At the height of the insurgency in Iraq, Ed Herlik was working on an idea that he thought could solve the problem of roadside bombs – head into “near space”. The scheme involved putting a giant airship with sensitive surveillance equipment at a height of 18,000m (60,000ft) above the ground, allowing it to capture a 20km- (13-mile) radius birds-eye view of Baghdad.
The video might not stop someone from planting a bomb, the thinking went, but after the bomb went off (or perhaps found before it went off), the US military could use “backtracking,” or the ability to track where the bomber came from, and dismantle the bomb-making network. “Whatever happens would leave a video record that you can play backwards,” says Herlik. “You can play the video backwards and forwards, and know everything about everybody.”
The idea of putting unmanned systems that would fly in near space for months on end was being championed by the Air Force chief of staff, but Herlik’s work on an omniscient near-space airship never came to fruition. His group was disbanded in 2005 when the Air Force leadership changed hands. But interest in lighter-than-air vehicles— from rigid airships and soft blimps, to tethered balloons and hybrid balloon-kites—remains strong in the military. Aerostats can be seen today flying over the US border with Mexico, along Israel’s turbulent border with Gaza, and even in central Kabul, where the US military keeps a watchful eye on possible Taliban activity.
Dirigibles and blimps have an almost retro charm to them that have long captured the hearts and imagination of aviation enthusiasts; in fact, lighter-than-air vehicles for surveillance is hardly new: Military balloons were used for surveillance in the American civil war, and the British and Germans both employed airships in World War I (airship nostalgia also has a dystopian association, best exemplified in the movie Bladerunner, where blimps urged people to go to the “off-world” colonies).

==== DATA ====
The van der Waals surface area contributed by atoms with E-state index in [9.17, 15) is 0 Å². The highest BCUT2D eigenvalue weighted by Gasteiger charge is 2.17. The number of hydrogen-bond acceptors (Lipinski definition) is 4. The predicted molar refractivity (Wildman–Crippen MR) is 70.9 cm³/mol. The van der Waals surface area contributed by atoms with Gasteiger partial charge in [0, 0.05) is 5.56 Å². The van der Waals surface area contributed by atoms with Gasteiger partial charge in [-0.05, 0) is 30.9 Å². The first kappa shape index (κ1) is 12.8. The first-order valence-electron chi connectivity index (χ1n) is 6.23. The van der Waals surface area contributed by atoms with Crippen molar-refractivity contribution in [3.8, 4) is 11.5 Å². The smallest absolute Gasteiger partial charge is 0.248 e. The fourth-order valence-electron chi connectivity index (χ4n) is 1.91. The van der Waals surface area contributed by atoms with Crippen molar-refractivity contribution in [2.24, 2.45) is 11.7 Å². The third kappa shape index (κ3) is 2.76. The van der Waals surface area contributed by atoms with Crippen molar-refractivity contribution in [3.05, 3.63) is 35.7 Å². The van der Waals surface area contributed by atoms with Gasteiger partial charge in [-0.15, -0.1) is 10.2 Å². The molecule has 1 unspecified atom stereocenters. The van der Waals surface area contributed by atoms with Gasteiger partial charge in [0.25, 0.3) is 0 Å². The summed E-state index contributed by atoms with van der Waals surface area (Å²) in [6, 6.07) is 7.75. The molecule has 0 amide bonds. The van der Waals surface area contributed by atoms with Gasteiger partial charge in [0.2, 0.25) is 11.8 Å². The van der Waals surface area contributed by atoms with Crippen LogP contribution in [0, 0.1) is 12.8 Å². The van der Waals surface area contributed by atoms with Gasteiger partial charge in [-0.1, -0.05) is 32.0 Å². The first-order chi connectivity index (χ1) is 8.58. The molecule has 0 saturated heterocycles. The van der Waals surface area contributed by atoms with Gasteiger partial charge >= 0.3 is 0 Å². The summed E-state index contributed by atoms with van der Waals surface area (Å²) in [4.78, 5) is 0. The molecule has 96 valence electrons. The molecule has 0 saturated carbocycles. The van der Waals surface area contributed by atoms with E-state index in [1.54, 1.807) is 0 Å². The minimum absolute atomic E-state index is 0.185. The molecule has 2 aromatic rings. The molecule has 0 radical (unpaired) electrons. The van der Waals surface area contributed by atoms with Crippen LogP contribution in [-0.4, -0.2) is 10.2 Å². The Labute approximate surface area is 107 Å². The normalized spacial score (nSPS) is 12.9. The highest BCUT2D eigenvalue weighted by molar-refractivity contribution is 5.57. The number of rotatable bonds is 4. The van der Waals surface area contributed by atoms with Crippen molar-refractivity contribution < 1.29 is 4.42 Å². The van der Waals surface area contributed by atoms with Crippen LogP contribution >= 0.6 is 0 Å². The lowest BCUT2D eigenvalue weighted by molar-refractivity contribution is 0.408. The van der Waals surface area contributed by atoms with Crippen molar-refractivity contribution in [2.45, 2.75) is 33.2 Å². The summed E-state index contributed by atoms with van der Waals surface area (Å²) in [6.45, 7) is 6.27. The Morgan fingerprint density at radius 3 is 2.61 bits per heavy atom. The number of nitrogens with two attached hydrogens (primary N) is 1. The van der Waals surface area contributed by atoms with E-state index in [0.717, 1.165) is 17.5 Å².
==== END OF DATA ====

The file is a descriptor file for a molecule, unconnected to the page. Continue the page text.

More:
But the wars in Iraq and Afghanistan have given rise to a new renaissance of lighter-than-air-vehicles, and hundreds of aerostats have been sent to Afghanistan to help protect forward operating bases, while the US military is also funding more exotic propulsion-based airships for future use.
All lighter-than-air vehicles – whether airships, blimps or balloons – work on the same principle: gas, whether helium or hot air, is used to provide lift. Then, once you have something that floats you can sling any number of components underneath, such as cameras for surveillance. While some lighter-than-air vehicles, like tethered aerostats, are free-floating, others, like blimps and airships, can be propelled and steered.
The basic idea behind such vehicles is appealing to the military: rather than using unmanned aircraft to conduct surveillance, which can be costly and have limited endurance, they could employ airships, or tethered aerostats, which can stay aloft much longer—weeks or even months—and do so at a fraction of the cost, at least in theory. Even beyond surveillance, the Pentagon has also looked at airships for moving cargo.
Aerostats, with their large visible bodies, also offer the potential to intimidate enemies, argue advocates. “It’s tough to hide a large aerostat, over 100 feet long,” says Ron Browning, a business development manager for Lockheed Martin, which makes the Persistent Threat Detection System, a tethered aerostat that is flown over forward operating bases in Afghanistan.
Browning says Lockheed has even received anecdotal data from the US military that near one US base in Afghanistan, villagers would allow children to go out only when the aerostat was flying, believing it provided safety from the Taliban. “It has a visual deterrence effect,” says Browning. “When the bad guys sees the airship is up, they are not sure what it can it do, but they think if they can see it, it can see them.”